There’s usually more than one way to accomplish something. Ideally, you’ll want to have at least three methods open to you.
If fitness is your goal, for example, try not to rely on jogging alone. Also have a choice among swimming, weights, exercise machine and sport.
Varying your activities will “keep your body guessing” and make you fitter faster. It’s also great to be able to get up in the morning and ask “what one will I do today?”
If yoga is your thing, train regularly with more than one group. Self-employed? You’ll want at least three clients.
Not only does variety stop you getting bored, it also creates a buyer’s market. The providers of activities will have to compete against each other for your attention, which means you get the best possible deals.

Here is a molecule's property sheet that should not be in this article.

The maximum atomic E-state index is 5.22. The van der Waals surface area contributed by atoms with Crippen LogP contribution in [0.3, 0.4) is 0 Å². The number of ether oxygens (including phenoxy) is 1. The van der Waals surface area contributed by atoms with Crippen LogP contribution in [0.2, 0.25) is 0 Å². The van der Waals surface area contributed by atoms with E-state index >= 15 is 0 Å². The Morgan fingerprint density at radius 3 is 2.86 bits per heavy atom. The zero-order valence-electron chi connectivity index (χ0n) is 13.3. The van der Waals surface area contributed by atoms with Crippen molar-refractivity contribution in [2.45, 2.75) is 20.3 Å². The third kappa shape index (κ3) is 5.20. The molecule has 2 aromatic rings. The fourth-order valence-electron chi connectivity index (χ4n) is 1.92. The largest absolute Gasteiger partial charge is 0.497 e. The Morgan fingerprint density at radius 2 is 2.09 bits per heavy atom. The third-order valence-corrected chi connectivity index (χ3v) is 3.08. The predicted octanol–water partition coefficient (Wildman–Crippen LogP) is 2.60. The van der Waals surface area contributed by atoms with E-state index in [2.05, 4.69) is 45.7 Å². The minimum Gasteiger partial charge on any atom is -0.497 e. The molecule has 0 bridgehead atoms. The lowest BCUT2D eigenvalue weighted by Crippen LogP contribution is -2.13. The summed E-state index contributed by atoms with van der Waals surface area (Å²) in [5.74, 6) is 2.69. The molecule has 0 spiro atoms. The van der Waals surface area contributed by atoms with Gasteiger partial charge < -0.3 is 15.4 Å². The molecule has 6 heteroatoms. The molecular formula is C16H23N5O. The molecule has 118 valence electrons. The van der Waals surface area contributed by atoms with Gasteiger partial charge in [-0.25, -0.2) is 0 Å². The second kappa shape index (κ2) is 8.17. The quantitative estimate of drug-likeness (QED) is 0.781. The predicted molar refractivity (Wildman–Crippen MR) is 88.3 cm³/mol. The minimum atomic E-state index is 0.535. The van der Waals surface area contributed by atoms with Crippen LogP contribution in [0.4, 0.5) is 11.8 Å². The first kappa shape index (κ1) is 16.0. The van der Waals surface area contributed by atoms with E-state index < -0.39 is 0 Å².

A range of alternatives isn’t usually possible at the start. Let it evolve. Begin with a single activity, than add to that as opportunities arise.
Achievement – it’s a matter of choice.
If you want to get things done, place yourself under pressure or accept external pressure. You’ll work more effectively.
Build it into your schedule – without going so far as to cause panic. One person’s pressure is another’s ease, so choose the amount of push that enhances your efficiency.
Russian concert pianist Konstantin Shamray says: “Once you are busy, really busy, you get more organised and get more done. It is as if some hidden reserves open up within you.”
Without some urgency Parkinson’s Law applies. Restrict your working time, by say booking an afternoon round of golf before going into the office in the morning.
Another hack is to make a list that’s too long, knowing that all the items don’t have to be knocked off in 24 hours – although you will try.
The scope of projects that benefit from self-imposed deadlines will vary greatly, from “This is what I intend getting done before bedtime” to “Here’s what I want to make my legacy.”
Lifetime’s work or a well-filled hour. A firm schedule can benefit both.